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ISBN 978-3-8439-4261-4

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978-3-8439-4261-4, Reihe Ingenieurwissenschaften

Stephen Copplestone
Particle-Based Numerical Methods for the Simulation of Electromagnetic Plasma Interactions

230 Seiten, Dissertation Universität Stuttgart (2019), Hardcover, A5

Zusammenfassung / Abstract

This work addresses the kinetic simulation of plasma flows interacting with electromagnetic and electrodynamic forces, for which particle-based methods are utilized.

A fundamental equation that can be used for describing partially ionized plasma flows is Boltzmann's equation, which can be split into a collisionless and a collisional part by an operator splitting approach.

The kinetic description of the collisionless part, which is referred to as Vlasov's equation, is handled by Particle-In-Cell methods, for which two different approaches are developed in this work, an electrostatic solver based on Poisson's equation and an electrodynamic solver based on Maxwell's equations. For both solvers, high-order discontinuous Galerkin methods on unstructured curvilinear hexahedral meshes are employed, which offer superior parallelization approaches as compared with other high-order methods.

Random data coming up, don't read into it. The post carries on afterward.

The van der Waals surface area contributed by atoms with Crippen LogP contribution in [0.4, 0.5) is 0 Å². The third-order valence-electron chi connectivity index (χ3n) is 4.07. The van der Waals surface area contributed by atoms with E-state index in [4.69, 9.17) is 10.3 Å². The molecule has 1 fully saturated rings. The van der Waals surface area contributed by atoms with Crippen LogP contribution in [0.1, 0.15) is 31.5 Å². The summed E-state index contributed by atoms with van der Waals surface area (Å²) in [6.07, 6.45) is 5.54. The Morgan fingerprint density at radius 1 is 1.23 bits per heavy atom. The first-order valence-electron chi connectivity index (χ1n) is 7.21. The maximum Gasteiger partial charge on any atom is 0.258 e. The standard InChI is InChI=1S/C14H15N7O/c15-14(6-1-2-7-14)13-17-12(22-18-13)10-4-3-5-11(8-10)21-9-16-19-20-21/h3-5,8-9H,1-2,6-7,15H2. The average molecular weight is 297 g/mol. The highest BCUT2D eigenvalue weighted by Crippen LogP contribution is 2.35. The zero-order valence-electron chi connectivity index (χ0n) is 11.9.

For the collisional part, the Direct Simulation Monte Carlo method is utilized, which also accounts for chemical reactions within the plasma flow, such as dissociation and ionization processes, which are relevant to this work.

Different practical applications, for which the Particle-In-Cell method is coupled with the Direct Simulation Monte Carlo method, are simulated during the course of this work that are related to gyrotron resonator devices and laser-plasma interaction with thin foils.

Furthermore, high-performance computing aspects are shown to be highly critical when efficient simulations are to be performed. Here, the influence of static and dynamic workload-balancing approaches is investigated, for which improved algorithms become necessary. Different workload measurement techniques and workload distribution approaches are developed and tested and these schemes continue to play a crucial role in the future, when simulations with strong load imbalances are encountered.